The barons of Bristol, CT, ESPN, delivered a belated holiday gift to serious sports followers late Tuesday, when management upgraded the quality of their football-information dissemination capabilities by declining to renew the contract of ex-NFL quarterback Sean Salisbury.
Most-notorious for his unpleasant staged "debates" with John Clayton, the network's ranking football analyst by miles, Salisbury never attained great heights of popularity among those folks who have little use for talking heads who don't regularly provide fresh, relevant information regarding/affecting why a particular conglomeration of sporting talent is going to perform above or below expectations in an upcoming contest.
Neither Clayton or Salisbury have ever been pointedly presented as NFL handicappers at ESPN (though Salisbury has been used by Vegas' Caesars Palace as a private contractor to address sportsbook crowds during the season regarding his opinions about upcoming pro games while not bringing the pointspread into the discussion - the rationale for which is difficult for me to grasp). Thoroughbred/football analyst Hank Goldberg presents the most formal plus/minus session on Sunday mornings, and generalist Chris Berman has his fun when adapting his 'Swami' persona.
On the heels of the curtailment of his ESPN career, Salisbury was quoted to the effect that: "I have grown as much as I can at ESPN and decided to expand my horizons. I have created a brand and it's time to expand into other opportunities in TV, radio, Internet, publishing, movies and public speaking, among others. My resume speaks for itself as a football analyst, and I believe I can talk all sports with the best of them."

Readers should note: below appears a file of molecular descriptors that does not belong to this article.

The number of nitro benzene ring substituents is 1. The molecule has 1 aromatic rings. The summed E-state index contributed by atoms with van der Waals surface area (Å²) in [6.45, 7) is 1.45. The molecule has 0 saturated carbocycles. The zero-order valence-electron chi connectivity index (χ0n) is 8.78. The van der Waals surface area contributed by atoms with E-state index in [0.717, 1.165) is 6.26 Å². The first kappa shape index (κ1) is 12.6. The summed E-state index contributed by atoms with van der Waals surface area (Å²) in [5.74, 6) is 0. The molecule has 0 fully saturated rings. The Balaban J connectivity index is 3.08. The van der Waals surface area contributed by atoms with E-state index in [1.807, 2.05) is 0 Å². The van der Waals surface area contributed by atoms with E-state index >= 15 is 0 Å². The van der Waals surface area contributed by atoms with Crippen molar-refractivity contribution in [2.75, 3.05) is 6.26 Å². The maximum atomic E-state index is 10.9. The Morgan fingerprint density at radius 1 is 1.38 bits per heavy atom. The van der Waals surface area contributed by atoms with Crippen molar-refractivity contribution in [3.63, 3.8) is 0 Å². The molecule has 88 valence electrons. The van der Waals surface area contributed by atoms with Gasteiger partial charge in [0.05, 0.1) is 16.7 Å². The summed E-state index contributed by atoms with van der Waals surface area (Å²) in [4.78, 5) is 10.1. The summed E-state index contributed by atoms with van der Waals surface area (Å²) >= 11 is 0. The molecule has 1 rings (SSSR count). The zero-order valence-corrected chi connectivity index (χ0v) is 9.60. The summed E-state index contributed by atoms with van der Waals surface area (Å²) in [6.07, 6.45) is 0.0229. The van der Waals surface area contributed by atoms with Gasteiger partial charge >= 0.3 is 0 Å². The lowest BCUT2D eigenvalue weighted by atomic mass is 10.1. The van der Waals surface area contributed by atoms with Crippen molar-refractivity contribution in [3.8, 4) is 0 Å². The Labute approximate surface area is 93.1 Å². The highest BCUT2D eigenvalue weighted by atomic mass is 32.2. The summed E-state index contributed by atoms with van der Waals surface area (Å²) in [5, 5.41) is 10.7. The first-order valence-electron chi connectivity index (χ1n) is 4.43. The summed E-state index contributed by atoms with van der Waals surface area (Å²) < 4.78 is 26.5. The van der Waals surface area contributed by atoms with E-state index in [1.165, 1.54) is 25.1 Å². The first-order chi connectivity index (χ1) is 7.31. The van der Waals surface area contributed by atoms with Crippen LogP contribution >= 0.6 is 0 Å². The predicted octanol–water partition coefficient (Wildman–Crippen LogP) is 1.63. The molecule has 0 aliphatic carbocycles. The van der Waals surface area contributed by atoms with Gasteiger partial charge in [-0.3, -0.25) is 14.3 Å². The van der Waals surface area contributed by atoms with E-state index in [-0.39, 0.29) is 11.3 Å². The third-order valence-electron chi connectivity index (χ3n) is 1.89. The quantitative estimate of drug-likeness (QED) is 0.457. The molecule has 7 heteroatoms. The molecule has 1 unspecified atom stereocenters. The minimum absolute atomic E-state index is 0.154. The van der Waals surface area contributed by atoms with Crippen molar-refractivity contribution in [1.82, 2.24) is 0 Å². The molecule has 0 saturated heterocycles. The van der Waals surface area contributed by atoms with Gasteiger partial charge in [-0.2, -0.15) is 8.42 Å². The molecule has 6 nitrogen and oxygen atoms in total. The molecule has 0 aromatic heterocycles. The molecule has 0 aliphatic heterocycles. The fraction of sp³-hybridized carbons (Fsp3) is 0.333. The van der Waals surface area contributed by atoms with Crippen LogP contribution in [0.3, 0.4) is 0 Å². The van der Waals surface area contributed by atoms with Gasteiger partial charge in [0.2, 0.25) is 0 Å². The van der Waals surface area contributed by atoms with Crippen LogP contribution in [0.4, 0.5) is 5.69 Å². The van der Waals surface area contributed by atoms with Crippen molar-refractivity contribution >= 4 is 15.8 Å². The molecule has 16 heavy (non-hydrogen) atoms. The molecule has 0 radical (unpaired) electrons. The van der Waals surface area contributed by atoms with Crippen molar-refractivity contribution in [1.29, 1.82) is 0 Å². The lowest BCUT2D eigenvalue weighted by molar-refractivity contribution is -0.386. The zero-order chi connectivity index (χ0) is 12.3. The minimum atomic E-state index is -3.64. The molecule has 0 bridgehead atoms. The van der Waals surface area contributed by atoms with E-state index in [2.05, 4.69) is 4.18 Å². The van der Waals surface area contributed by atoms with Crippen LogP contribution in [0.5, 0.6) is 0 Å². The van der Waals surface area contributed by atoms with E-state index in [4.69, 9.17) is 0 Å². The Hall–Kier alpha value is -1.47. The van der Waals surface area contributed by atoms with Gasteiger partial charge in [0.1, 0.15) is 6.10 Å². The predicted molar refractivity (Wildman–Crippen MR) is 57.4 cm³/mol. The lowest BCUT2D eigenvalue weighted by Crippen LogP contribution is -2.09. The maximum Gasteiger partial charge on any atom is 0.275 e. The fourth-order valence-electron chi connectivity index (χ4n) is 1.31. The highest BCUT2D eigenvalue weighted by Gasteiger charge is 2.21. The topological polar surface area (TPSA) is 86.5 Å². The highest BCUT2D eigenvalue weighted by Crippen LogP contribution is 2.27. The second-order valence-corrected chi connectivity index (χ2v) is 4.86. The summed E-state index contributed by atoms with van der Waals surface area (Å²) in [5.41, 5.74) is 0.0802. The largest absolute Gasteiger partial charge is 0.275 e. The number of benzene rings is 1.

He followed up in a Los Angeles Times story, to wit: "I'd grown tired of being punished for not being an NFL superstar. Analysts who don't work as hard as me, don't prepare as hard as me, and don't have my resume were making more than me just because of their ability to throw or catch a football."
Believe ESPN's audience will somehow find a way to carry on. Salisbury's announced departure followed on the heels of ESPN's announcing the hiring of ex-Viking Cris Carter, who found himself at loose ends when HBO announced they weren't renewing their excellent "Inside The NFL", and has now landed on his feet in nimble fashion. Carter fit in well with the ensemble on what was an excellent pay-cable product, and he was never to be confused with a league toady, continuing to press the Patriot "Spygate" issue to the limit.
Given this smart pickup, ESPN's subsequent rationale is clear enough, to us. After a dozen years, it'd be our guess Salisbury's know-it-all persona had plateaued (much as Trev Alberts' did), his browbeating of the network's ranking analyst (Clayton) had turned many viewers off, and his master-of-the-obvious pronouncements were consistently less than groundbreaking.
As for Salisbury's clams of broad future opportunities beckoning, we're willing to be shown. Based on informed projections and our knowledge of the marketplace, we'd guesstimate his ESPN gross as somewhere in the $7,500/week range. But those who have been exposed to the motion picture "The Benchwarmers", in which Salisbury played a bit part, will understand our skepticism regarding the possibility of his breaking the bank in major media in the immediate future - not to mention at least one other notorious stunt which earned him a suspension; we won't even dignify it by reprising it here.